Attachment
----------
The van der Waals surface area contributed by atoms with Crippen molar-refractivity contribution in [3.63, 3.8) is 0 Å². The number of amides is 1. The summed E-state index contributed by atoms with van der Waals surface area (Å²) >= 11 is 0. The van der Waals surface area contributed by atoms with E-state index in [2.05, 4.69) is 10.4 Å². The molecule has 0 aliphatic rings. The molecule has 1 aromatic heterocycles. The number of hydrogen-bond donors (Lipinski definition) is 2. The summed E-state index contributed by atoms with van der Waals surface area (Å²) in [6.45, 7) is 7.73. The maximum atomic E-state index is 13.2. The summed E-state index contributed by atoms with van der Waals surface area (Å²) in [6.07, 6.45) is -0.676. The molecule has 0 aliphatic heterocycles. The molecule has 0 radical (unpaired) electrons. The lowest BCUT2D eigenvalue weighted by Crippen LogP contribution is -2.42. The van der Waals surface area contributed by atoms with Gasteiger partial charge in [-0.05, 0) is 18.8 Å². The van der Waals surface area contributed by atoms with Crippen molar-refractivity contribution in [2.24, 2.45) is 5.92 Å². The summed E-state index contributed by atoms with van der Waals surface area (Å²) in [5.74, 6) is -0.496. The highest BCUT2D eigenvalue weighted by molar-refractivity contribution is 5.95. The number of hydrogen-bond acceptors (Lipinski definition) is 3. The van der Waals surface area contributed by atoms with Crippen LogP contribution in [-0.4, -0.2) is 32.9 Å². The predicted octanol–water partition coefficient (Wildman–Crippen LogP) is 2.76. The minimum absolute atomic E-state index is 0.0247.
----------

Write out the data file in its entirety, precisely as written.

The van der Waals surface area contributed by atoms with Crippen molar-refractivity contribution in [3.63, 3.8) is 0 Å². The number of amides is 1. The summed E-state index contributed by atoms with van der Waals surface area (Å²) >= 11 is 0. The van der Waals surface area contributed by atoms with E-state index in [2.05, 4.69) is 10.4 Å². The molecule has 0 aliphatic rings. The molecule has 1 aromatic heterocycles. The number of hydrogen-bond donors (Lipinski definition) is 2. The summed E-state index contributed by atoms with van der Waals surface area (Å²) in [6.45, 7) is 7.73. The maximum atomic E-state index is 13.2. The summed E-state index contributed by atoms with van der Waals surface area (Å²) in [6.07, 6.45) is -0.676. The molecule has 0 aliphatic heterocycles. The molecule has 0 radical (unpaired) electrons. The lowest BCUT2D eigenvalue weighted by Crippen LogP contribution is -2.42. The van der Waals surface area contributed by atoms with Gasteiger partial charge in [-0.05, 0) is 18.8 Å². The van der Waals surface area contributed by atoms with Crippen molar-refractivity contribution in [2.24, 2.45) is 5.92 Å². The summed E-state index contributed by atoms with van der Waals surface area (Å²) in [5.74, 6) is -0.496. The highest BCUT2D eigenvalue weighted by molar-refractivity contribution is 5.95. The number of hydrogen-bond acceptors (Lipinski definition) is 3. The van der Waals surface area contributed by atoms with Crippen LogP contribution in [-0.4, -0.2) is 32.9 Å². The predicted octanol–water partition coefficient (Wildman–Crippen LogP) is 2.76. The minimum absolute atomic E-state index is 0.0247.